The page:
Governing globalization for jobs and equity

In his address to the Governing Body, Prof Ian Goldin, Director of Oxford Martin School made a remarkable analysis of the dynamics of globalization and offered insights and perspectives into how policy actions on equity, migration, innovation and growth will shape our lives and work in the twenty-first century.

Noticia | 17 de abril de 2012

He argued that the global imbalances we are witnessing today are rooted in two central systemic failures of globalization: growing inequality and (dis)connectivity. At a time of hyperconnectivity and knowledge sharing, the gap between the governance system and the world is flagrant. “What we see in the institutional structures and what we see in the role of national governments is the growing disconnect between the challenges facing the world and the ability of our nations to collectively solve global problems”, he said.

He went further to recognize the role of nation states and of governments in economic regulatory policies and commended the role of multilateral institutions in helping this process. Global and national growth are significant, but the failure of growth to translate into jobs, particularly jobs for youth, is evident everywhere.

Goldin said that the current crisis, the first of the twenty-first century and of many more to come, reflects a failure of institutions and of the dynamics of globalization. Our societies will become more subjected to shock, induced by a wider range of failures that would come from surprising areas and across our borders at increasing speed. Hence, social policies to protect the vulnerable are needed now in order to mitigate future shocks. The impact of migration flows on jobs, employment and societies cannot be neglected and an inclusive globalization would have to adopt policies that are inclusive of people, including migrants, but not at the cost of local communities.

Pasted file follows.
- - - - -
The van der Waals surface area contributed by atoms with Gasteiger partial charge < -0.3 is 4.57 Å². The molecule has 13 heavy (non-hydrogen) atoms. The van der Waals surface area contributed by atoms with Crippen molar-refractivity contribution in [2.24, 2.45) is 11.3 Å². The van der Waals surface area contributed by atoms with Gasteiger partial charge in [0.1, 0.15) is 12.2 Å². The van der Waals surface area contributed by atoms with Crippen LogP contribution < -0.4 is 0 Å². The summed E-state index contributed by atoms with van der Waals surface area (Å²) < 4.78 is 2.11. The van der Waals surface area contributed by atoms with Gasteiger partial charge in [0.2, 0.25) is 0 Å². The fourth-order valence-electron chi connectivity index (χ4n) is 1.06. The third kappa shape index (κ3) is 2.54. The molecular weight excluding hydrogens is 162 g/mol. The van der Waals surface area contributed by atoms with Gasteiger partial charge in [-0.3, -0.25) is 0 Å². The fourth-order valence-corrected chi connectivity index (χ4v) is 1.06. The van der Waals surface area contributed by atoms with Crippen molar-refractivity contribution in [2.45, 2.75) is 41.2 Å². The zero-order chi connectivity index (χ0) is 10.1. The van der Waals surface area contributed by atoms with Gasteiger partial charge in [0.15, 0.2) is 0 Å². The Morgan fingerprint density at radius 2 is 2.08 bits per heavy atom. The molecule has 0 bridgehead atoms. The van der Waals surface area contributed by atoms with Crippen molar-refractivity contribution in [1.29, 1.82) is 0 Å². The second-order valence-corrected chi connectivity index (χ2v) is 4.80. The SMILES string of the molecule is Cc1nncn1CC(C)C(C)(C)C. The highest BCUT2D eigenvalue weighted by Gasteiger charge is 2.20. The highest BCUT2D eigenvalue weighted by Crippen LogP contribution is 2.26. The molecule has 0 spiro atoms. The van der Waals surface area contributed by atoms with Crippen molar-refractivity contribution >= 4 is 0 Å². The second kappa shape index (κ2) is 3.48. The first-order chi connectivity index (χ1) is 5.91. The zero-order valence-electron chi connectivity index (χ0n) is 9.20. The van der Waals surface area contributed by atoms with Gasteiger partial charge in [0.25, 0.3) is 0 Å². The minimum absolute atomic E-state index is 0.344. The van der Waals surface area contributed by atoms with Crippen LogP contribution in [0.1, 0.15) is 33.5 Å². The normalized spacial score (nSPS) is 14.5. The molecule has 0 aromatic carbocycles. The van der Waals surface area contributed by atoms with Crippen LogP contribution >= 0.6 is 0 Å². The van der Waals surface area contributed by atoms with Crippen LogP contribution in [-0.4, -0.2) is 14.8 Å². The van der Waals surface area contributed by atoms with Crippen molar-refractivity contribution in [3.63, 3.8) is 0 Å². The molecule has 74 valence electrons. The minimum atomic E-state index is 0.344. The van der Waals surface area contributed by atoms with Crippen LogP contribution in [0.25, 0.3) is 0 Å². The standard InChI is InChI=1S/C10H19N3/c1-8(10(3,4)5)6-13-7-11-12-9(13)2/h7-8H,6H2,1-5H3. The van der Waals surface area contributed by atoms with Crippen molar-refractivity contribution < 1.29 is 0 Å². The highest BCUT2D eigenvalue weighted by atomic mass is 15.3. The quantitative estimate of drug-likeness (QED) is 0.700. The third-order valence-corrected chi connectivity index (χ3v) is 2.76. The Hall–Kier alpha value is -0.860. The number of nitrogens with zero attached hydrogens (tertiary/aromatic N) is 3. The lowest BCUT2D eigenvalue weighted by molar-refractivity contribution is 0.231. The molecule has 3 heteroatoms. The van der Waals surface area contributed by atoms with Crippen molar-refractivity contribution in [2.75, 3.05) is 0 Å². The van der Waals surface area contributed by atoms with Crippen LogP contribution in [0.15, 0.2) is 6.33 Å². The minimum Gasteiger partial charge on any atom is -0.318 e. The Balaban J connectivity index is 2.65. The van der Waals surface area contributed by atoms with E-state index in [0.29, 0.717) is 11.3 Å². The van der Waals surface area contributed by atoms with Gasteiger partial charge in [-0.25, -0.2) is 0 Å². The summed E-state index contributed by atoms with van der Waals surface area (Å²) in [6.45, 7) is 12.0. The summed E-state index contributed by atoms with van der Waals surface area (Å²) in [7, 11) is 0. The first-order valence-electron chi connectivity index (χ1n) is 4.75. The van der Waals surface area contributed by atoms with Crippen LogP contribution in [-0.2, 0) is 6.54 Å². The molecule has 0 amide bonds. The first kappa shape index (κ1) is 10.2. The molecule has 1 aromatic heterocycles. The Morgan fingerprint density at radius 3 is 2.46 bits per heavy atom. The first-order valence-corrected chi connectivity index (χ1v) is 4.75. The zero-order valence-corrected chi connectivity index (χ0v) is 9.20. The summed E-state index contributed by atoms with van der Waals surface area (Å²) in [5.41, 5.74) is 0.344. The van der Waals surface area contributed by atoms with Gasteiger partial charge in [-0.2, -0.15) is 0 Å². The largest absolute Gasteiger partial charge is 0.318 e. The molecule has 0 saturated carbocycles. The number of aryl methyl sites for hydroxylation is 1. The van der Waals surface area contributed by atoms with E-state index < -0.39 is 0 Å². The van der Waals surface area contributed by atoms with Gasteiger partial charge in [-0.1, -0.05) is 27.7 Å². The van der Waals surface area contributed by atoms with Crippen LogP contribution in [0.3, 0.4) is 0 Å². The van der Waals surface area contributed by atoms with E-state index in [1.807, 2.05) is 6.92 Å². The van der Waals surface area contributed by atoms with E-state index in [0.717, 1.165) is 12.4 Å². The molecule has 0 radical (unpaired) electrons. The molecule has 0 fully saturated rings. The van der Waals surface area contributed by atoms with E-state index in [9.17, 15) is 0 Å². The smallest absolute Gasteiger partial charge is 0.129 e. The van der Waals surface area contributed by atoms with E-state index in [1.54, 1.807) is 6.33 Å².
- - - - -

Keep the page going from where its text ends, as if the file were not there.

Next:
Goldin commended the policies advanced by ILO’s Global Jobs Pact and advised on the continuation and mainstreaming of such measures into national development strategies.

Read full analysis here.

Ian Goldin was Vice President of the World Bank (2003-2006) and served on the Bank's senior management team, leading the Bank's collaboration with the United Nations and other partners. From 1996 to 2001 he was Chief Executive and Managing Director of the Development Bank of Southern Africa and served as an advisor to President Nelson Mandela. Previously, he was Principal Economist at the European Bank for Reconstruction and Development (EBRD) in London, and Program Director at the OECD Development Centre in Paris, where he directed the Programs on Trade, Environment and Sustainable Development.